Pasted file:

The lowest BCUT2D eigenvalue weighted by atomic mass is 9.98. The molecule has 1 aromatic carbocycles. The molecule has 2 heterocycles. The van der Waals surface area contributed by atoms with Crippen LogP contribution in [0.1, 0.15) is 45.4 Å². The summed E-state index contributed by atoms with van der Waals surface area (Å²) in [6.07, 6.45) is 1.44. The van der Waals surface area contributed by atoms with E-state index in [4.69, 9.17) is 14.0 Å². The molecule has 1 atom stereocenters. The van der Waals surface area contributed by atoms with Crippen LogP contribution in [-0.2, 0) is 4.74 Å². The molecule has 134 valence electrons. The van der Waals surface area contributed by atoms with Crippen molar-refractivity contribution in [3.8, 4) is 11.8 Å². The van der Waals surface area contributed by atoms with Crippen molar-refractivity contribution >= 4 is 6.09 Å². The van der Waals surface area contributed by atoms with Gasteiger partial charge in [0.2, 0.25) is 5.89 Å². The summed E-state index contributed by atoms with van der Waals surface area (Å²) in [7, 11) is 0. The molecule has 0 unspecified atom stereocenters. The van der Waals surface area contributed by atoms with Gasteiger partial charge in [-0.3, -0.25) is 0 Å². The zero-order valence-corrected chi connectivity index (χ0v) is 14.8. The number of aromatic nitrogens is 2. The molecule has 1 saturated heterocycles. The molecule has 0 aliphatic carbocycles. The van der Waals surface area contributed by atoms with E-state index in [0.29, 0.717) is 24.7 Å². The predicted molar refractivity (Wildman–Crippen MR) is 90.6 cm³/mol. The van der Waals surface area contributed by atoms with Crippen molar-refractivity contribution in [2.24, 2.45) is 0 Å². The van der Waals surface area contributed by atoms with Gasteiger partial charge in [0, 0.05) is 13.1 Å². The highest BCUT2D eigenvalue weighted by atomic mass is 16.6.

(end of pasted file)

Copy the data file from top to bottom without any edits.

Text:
The lowest BCUT2D eigenvalue weighted by atomic mass is 9.98. The molecule has 1 aromatic carbocycles. The molecule has 2 heterocycles. The van der Waals surface area contributed by atoms with Crippen LogP contribution in [0.1, 0.15) is 45.4 Å². The summed E-state index contributed by atoms with van der Waals surface area (Å²) in [6.07, 6.45) is 1.44. The van der Waals surface area contributed by atoms with E-state index in [4.69, 9.17) is 14.0 Å². The molecule has 1 atom stereocenters. The van der Waals surface area contributed by atoms with Crippen LogP contribution in [-0.2, 0) is 4.74 Å². The molecule has 134 valence electrons. The van der Waals surface area contributed by atoms with Crippen molar-refractivity contribution in [3.8, 4) is 11.8 Å². The van der Waals surface area contributed by atoms with Crippen molar-refractivity contribution >= 4 is 6.09 Å². The van der Waals surface area contributed by atoms with Gasteiger partial charge in [0.2, 0.25) is 5.89 Å². The summed E-state index contributed by atoms with van der Waals surface area (Å²) in [7, 11) is 0. The molecule has 0 unspecified atom stereocenters. The van der Waals surface area contributed by atoms with Gasteiger partial charge in [-0.3, -0.25) is 0 Å². The zero-order valence-corrected chi connectivity index (χ0v) is 14.8. The number of aromatic nitrogens is 2. The molecule has 1 saturated heterocycles. The molecule has 0 aliphatic carbocycles. The van der Waals surface area contributed by atoms with E-state index in [0.29, 0.717) is 24.7 Å². The predicted molar refractivity (Wildman–Crippen MR) is 90.6 cm³/mol. The van der Waals surface area contributed by atoms with Crippen molar-refractivity contribution in [2.24, 2.45) is 0 Å². The van der Waals surface area contributed by atoms with Gasteiger partial charge in [0, 0.05) is 13.1 Å². The highest BCUT2D eigenvalue weighted by atomic mass is 16.6.